Purpose: To examine whether Israeli mothers' intention to donate cord blood can be predicted using the Theory of Planned Behavior (TPB).
Study Design and Methods: A descriptive correlation study, employing the TPB. A questionnaire constructed based on a literature review of research on cord blood donation and on the TPB was administered to 207 Israeli women of childbearing age.
Results: Behavioral attitudes (women's total appraisal of cord blood donation), subjective norms (women's perception of the opinion of significant others regarding the specific behavior), and perceived behavioral control (women's total appraisal of their control of the behavior and perceived ease or difficulty of cord blood donation) were found to predict women's intention to donate cord blood.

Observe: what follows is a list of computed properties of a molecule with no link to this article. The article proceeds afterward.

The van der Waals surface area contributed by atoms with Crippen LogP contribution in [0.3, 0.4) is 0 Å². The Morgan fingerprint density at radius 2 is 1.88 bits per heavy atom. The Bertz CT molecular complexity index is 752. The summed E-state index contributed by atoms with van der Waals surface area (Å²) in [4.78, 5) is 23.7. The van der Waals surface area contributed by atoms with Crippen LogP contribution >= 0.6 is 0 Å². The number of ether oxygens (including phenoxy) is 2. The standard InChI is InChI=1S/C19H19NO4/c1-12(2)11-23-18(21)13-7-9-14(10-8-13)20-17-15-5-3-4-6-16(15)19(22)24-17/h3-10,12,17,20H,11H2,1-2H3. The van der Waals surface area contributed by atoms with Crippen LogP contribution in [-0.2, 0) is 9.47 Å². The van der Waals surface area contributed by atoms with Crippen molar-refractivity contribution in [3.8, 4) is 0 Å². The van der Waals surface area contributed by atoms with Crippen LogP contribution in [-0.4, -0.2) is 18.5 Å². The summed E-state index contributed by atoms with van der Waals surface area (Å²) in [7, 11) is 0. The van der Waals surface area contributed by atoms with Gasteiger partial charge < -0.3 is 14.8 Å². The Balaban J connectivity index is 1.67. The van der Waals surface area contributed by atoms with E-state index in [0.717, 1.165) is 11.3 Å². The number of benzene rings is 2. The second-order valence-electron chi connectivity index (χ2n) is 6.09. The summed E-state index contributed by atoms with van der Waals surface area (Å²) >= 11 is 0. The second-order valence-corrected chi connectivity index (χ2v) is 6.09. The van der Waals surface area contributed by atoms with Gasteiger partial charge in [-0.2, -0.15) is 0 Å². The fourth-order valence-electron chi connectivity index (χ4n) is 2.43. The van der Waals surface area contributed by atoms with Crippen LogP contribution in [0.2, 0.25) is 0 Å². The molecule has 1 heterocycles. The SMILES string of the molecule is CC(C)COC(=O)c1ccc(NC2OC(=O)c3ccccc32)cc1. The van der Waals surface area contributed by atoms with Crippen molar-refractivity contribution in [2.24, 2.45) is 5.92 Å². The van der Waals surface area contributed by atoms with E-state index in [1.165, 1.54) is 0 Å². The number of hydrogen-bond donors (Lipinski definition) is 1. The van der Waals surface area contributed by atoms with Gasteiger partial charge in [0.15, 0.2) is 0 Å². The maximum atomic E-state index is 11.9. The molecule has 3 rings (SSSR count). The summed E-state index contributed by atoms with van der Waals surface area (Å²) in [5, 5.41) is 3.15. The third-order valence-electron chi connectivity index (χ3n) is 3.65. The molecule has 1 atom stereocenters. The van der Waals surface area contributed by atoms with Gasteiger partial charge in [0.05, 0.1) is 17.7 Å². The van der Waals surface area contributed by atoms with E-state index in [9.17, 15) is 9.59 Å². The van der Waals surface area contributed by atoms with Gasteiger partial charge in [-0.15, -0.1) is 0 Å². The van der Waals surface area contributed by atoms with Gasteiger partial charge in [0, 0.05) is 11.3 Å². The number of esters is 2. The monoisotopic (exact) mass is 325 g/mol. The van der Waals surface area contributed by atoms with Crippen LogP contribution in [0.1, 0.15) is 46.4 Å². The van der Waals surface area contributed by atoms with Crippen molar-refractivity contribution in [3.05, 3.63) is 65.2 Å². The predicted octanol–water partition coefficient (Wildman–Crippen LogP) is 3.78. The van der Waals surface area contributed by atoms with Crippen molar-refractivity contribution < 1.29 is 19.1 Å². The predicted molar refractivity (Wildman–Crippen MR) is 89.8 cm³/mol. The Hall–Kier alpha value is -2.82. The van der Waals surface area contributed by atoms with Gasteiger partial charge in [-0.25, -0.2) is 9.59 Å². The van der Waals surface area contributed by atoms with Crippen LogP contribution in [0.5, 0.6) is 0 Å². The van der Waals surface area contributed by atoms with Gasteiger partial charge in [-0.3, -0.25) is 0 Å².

Clinical Implications: Since behavioral attitudes, subjective norms, and behavioral control can predict cord blood donations, it is important for the medical and nursing staff to understand and use these concepts if they hope to obtain women's cooperation concerning cord blood donation. Nurses should receive education on the subject of cord blood donation, increasing their awareness. It is possible that this could lead to a rise in such donations in the future. Both mothers and fathers should be consulted about the option of donating cord blood.